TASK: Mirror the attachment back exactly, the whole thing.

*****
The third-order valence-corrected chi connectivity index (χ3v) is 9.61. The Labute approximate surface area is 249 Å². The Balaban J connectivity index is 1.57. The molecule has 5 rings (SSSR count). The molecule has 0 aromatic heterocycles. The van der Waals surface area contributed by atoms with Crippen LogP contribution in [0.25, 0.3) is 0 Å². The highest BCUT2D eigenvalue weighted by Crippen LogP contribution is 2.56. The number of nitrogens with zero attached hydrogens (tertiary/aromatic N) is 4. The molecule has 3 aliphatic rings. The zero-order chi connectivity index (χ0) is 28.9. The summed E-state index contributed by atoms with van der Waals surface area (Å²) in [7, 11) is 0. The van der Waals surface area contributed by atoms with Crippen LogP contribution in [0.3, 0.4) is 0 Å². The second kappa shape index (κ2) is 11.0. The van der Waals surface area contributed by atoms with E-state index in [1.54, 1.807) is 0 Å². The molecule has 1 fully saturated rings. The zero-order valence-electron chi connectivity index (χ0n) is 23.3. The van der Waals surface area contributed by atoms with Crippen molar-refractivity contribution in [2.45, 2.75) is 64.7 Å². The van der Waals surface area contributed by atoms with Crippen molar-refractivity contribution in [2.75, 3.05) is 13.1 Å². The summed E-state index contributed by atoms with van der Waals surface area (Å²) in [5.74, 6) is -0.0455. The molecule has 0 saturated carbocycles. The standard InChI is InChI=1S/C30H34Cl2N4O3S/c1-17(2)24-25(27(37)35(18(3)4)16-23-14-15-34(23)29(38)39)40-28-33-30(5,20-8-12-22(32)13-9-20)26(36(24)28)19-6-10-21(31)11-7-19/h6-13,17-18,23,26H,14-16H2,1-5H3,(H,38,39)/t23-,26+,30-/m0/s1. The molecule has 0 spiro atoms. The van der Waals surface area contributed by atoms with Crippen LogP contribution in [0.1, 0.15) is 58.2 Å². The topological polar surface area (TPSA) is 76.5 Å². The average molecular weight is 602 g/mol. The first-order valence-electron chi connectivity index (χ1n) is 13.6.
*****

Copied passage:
The third-order valence-corrected chi connectivity index (χ3v) is 9.61. The Labute approximate surface area is 249 Å². The Balaban J connectivity index is 1.57. The molecule has 5 rings (SSSR count). The molecule has 0 aromatic heterocycles. The van der Waals surface area contributed by atoms with Crippen LogP contribution in [0.25, 0.3) is 0 Å². The highest BCUT2D eigenvalue weighted by Crippen LogP contribution is 2.56. The number of nitrogens with zero attached hydrogens (tertiary/aromatic N) is 4. The molecule has 3 aliphatic rings. The zero-order chi connectivity index (χ0) is 28.9. The summed E-state index contributed by atoms with van der Waals surface area (Å²) in [7, 11) is 0. The van der Waals surface area contributed by atoms with Crippen LogP contribution in [0.3, 0.4) is 0 Å². The second kappa shape index (κ2) is 11.0. The van der Waals surface area contributed by atoms with E-state index in [1.54, 1.807) is 0 Å². The molecule has 1 fully saturated rings. The zero-order valence-electron chi connectivity index (χ0n) is 23.3. The van der Waals surface area contributed by atoms with Crippen molar-refractivity contribution in [2.45, 2.75) is 64.7 Å². The van der Waals surface area contributed by atoms with Crippen molar-refractivity contribution in [2.75, 3.05) is 13.1 Å². The summed E-state index contributed by atoms with van der Waals surface area (Å²) in [5.74, 6) is -0.0455. The molecule has 0 saturated carbocycles. The standard InChI is InChI=1S/C30H34Cl2N4O3S/c1-17(2)24-25(27(37)35(18(3)4)16-23-14-15-34(23)29(38)39)40-28-33-30(5,20-8-12-22(32)13-9-20)26(36(24)28)19-6-10-21(31)11-7-19/h6-13,17-18,23,26H,14-16H2,1-5H3,(H,38,39)/t23-,26+,30-/m0/s1. The molecule has 0 spiro atoms. The van der Waals surface area contributed by atoms with Crippen LogP contribution in [0.1, 0.15) is 58.2 Å². The topological polar surface area (TPSA) is 76.5 Å². The average molecular weight is 602 g/mol. The first-order valence-electron chi connectivity index (χ1n) is 13.6.